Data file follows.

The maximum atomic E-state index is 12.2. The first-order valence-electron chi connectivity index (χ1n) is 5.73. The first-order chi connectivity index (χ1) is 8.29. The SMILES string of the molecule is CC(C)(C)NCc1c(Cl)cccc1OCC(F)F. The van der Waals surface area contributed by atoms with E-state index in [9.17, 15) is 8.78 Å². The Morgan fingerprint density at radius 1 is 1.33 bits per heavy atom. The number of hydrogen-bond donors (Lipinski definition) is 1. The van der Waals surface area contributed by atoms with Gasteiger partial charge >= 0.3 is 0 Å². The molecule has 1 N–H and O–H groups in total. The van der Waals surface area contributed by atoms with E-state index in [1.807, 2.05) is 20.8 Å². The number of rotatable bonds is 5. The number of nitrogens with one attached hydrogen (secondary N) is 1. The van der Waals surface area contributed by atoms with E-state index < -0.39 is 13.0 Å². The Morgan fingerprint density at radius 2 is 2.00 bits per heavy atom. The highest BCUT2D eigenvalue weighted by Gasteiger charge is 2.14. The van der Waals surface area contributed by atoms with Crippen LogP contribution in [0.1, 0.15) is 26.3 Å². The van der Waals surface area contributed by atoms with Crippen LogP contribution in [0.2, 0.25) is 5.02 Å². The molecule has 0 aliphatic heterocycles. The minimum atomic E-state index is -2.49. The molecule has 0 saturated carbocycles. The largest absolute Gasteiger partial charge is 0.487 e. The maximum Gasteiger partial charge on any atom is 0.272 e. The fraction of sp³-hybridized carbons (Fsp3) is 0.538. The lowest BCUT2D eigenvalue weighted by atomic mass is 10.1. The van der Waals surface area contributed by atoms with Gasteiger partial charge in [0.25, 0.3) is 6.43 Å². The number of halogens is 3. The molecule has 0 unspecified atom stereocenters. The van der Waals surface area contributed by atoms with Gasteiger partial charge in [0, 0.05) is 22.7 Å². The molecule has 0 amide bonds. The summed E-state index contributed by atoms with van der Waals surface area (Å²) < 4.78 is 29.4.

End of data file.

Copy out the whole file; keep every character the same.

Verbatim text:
The maximum atomic E-state index is 12.2. The first-order valence-electron chi connectivity index (χ1n) is 5.73. The first-order chi connectivity index (χ1) is 8.29. The SMILES string of the molecule is CC(C)(C)NCc1c(Cl)cccc1OCC(F)F. The van der Waals surface area contributed by atoms with E-state index in [9.17, 15) is 8.78 Å². The Morgan fingerprint density at radius 1 is 1.33 bits per heavy atom. The number of hydrogen-bond donors (Lipinski definition) is 1. The van der Waals surface area contributed by atoms with Gasteiger partial charge >= 0.3 is 0 Å². The molecule has 1 N–H and O–H groups in total. The van der Waals surface area contributed by atoms with E-state index in [1.807, 2.05) is 20.8 Å². The number of rotatable bonds is 5. The number of nitrogens with one attached hydrogen (secondary N) is 1. The van der Waals surface area contributed by atoms with E-state index < -0.39 is 13.0 Å². The Morgan fingerprint density at radius 2 is 2.00 bits per heavy atom. The highest BCUT2D eigenvalue weighted by Gasteiger charge is 2.14. The van der Waals surface area contributed by atoms with Crippen LogP contribution in [0.1, 0.15) is 26.3 Å². The van der Waals surface area contributed by atoms with Crippen LogP contribution in [0.2, 0.25) is 5.02 Å². The molecule has 0 aliphatic heterocycles. The minimum atomic E-state index is -2.49. The molecule has 0 saturated carbocycles. The largest absolute Gasteiger partial charge is 0.487 e. The maximum Gasteiger partial charge on any atom is 0.272 e. The fraction of sp³-hybridized carbons (Fsp3) is 0.538. The lowest BCUT2D eigenvalue weighted by atomic mass is 10.1. The van der Waals surface area contributed by atoms with Gasteiger partial charge in [0.25, 0.3) is 6.43 Å². The number of halogens is 3. The molecule has 0 unspecified atom stereocenters. The van der Waals surface area contributed by atoms with Gasteiger partial charge in [0, 0.05) is 22.7 Å². The molecule has 0 amide bonds. The summed E-state index contributed by atoms with van der Waals surface area (Å²) < 4.78 is 29.4.